MTA outlines efforts to stop debris from falling from subway tracks

Subway tracks are complicated. More than 2.4 million components found on elevated tracks can potentially come loose. MTA New York City Transit President Andy Byford said it is time to get this problem under control.

While the agency says the rate of debris is the same as in years past, the heightened publicity makes it feel like the crisis has reached new heights this year with a series of publicized incidents.

The MTA gave members of the press a tour of the a test facility in the Hunts Point section of the Bronx.

Having completed a full inspection of all its elevated tracks, the MTA said  it will replace metal latches with baskets. Byford also announced the appointment of a new chief track officer: Terri Rumph, a veteran of New York City Transit.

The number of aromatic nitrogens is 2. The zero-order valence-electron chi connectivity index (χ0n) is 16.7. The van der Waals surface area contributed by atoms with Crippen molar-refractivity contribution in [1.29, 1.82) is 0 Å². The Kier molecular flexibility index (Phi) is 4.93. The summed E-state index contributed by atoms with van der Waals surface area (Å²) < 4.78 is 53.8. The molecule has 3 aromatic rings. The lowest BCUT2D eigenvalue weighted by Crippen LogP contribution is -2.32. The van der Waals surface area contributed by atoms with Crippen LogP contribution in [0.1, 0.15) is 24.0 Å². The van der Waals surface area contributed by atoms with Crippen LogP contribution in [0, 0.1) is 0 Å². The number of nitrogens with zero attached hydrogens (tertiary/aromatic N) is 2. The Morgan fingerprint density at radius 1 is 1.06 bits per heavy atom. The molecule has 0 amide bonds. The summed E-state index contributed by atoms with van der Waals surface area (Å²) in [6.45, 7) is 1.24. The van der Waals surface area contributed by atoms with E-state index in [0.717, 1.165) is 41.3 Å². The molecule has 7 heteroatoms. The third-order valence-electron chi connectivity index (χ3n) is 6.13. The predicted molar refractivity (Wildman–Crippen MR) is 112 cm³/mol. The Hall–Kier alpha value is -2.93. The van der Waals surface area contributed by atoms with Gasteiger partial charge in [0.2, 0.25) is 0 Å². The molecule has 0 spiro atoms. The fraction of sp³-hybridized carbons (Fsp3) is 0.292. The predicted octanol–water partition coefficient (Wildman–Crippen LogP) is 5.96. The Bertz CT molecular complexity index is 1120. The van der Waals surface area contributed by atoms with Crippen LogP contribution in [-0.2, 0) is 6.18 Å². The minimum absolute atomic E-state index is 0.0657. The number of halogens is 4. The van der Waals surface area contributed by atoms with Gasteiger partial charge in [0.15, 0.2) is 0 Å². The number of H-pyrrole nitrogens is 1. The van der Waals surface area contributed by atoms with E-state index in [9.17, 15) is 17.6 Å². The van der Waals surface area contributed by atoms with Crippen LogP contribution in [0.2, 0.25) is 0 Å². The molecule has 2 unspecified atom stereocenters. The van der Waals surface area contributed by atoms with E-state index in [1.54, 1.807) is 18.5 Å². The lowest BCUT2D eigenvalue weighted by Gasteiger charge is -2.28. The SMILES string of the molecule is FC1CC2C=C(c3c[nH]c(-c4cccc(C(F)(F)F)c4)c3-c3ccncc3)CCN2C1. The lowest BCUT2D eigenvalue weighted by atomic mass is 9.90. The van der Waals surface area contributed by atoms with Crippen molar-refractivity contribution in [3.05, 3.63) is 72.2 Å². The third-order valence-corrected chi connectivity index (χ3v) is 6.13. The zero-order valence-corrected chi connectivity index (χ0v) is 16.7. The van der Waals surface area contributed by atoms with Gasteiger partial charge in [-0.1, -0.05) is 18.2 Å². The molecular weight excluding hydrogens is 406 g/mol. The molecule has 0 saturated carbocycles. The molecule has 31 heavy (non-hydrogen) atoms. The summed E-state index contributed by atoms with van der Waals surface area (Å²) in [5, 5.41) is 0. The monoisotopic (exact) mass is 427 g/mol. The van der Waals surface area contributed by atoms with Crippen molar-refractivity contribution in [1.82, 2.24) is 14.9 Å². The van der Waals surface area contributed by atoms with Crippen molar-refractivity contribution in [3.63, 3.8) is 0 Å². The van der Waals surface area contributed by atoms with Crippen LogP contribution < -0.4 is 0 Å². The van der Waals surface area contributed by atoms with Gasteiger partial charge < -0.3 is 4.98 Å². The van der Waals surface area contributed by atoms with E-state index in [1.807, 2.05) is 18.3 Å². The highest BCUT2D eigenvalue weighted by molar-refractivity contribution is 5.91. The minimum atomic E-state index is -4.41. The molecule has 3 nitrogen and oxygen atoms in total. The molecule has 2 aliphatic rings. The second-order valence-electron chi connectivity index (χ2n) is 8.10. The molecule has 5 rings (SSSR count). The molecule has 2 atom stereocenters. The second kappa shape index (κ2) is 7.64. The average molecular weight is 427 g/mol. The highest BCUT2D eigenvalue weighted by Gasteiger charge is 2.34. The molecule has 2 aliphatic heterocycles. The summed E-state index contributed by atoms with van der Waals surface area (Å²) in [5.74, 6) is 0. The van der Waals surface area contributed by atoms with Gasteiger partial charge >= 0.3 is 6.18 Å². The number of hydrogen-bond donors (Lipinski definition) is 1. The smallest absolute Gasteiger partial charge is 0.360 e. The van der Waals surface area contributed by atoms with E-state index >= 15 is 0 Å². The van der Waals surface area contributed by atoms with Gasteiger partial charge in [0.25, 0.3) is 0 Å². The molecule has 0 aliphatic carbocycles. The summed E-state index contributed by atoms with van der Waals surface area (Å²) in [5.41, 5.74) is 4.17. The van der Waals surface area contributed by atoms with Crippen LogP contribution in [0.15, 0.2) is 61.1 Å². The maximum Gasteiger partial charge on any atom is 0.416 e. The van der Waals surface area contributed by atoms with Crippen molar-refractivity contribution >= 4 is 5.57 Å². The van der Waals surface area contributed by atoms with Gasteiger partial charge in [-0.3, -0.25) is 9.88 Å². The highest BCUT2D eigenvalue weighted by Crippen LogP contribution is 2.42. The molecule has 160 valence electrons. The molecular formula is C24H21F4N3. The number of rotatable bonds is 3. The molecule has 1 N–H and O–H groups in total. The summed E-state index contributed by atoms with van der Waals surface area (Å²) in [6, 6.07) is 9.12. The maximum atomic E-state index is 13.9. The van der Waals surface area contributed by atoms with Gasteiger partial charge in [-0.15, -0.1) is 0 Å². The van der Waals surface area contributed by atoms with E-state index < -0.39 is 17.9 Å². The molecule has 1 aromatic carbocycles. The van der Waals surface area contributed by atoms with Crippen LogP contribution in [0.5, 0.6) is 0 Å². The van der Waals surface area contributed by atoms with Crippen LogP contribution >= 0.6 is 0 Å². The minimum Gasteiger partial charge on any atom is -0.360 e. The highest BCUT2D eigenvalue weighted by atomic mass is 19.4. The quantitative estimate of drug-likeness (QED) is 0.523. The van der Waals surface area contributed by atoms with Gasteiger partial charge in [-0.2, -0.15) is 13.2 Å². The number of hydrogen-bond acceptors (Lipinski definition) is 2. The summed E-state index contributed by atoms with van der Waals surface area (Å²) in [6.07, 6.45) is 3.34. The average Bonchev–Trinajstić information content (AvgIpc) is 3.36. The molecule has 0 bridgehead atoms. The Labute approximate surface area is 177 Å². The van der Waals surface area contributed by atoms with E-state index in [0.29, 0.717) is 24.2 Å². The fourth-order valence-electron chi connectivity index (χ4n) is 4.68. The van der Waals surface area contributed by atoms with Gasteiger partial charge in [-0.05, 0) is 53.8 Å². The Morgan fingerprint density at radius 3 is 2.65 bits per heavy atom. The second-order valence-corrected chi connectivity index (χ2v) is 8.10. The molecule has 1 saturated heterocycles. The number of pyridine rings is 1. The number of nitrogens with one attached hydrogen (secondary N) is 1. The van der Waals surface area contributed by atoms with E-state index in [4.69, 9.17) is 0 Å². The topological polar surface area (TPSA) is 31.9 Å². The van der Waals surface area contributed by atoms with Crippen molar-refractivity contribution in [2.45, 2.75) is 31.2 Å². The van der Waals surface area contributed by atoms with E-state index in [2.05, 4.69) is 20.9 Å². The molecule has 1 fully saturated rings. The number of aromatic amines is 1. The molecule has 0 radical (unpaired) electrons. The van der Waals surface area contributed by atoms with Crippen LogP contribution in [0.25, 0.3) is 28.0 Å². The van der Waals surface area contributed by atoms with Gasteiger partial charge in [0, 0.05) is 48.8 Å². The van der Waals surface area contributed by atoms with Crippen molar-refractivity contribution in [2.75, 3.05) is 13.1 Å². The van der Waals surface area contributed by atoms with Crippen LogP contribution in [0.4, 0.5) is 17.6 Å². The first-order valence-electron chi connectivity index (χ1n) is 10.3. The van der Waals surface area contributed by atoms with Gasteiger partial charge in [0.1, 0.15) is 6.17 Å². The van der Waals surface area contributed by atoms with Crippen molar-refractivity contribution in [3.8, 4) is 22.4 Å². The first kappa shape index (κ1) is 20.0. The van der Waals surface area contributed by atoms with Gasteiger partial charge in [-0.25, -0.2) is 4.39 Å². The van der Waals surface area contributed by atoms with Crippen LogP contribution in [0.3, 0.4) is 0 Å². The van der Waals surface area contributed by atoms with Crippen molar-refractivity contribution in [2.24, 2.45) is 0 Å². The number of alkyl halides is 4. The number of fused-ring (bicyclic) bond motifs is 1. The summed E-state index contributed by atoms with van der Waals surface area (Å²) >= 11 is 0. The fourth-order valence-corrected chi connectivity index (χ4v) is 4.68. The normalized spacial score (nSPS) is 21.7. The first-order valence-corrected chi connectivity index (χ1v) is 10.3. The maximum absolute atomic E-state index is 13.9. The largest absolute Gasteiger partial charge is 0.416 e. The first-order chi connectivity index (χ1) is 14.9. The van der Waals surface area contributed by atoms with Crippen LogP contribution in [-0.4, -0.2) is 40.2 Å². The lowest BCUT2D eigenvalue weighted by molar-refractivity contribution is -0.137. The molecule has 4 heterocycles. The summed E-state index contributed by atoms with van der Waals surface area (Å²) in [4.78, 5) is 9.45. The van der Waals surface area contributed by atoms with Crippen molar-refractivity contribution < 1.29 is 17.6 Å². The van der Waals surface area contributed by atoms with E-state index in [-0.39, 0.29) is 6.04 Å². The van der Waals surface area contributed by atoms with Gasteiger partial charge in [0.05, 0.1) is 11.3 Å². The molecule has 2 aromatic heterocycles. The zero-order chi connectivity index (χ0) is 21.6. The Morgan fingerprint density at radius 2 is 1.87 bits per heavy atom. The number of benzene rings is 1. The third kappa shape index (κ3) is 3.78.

Byford has also submitted a budget request to purchase $325 million of netting. He said he is prepared to have it installed along every inch of elevated track but said it shouldn’t come to that.


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